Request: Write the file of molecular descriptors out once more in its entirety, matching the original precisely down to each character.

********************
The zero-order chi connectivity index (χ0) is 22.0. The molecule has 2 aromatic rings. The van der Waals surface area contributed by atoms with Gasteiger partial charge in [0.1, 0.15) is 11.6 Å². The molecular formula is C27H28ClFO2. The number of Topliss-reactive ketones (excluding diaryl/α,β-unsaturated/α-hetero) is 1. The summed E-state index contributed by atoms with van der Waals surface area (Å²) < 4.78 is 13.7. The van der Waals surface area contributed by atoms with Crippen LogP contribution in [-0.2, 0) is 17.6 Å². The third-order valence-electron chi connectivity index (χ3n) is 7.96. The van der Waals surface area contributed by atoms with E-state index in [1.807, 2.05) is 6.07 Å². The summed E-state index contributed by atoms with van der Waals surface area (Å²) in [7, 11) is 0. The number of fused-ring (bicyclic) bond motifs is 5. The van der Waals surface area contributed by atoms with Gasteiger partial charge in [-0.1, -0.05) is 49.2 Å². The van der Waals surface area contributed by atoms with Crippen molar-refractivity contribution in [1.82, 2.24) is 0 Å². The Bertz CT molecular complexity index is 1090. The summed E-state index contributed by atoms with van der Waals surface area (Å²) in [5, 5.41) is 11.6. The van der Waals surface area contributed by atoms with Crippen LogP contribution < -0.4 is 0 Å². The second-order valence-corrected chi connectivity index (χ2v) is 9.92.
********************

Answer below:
The zero-order chi connectivity index (χ0) is 22.0. The molecule has 2 aromatic rings. The van der Waals surface area contributed by atoms with Gasteiger partial charge in [0.1, 0.15) is 11.6 Å². The molecular formula is C27H28ClFO2. The number of Topliss-reactive ketones (excluding diaryl/α,β-unsaturated/α-hetero) is 1. The summed E-state index contributed by atoms with van der Waals surface area (Å²) < 4.78 is 13.7. The van der Waals surface area contributed by atoms with Crippen LogP contribution in [-0.2, 0) is 17.6 Å². The third-order valence-electron chi connectivity index (χ3n) is 7.96. The van der Waals surface area contributed by atoms with E-state index in [1.807, 2.05) is 6.07 Å². The summed E-state index contributed by atoms with van der Waals surface area (Å²) in [7, 11) is 0. The number of fused-ring (bicyclic) bond motifs is 5. The van der Waals surface area contributed by atoms with Gasteiger partial charge in [-0.1, -0.05) is 49.2 Å². The van der Waals surface area contributed by atoms with Crippen molar-refractivity contribution in [1.82, 2.24) is 0 Å². The Bertz CT molecular complexity index is 1090. The summed E-state index contributed by atoms with van der Waals surface area (Å²) in [5, 5.41) is 11.6. The van der Waals surface area contributed by atoms with Crippen LogP contribution < -0.4 is 0 Å². The second-order valence-corrected chi connectivity index (χ2v) is 9.92.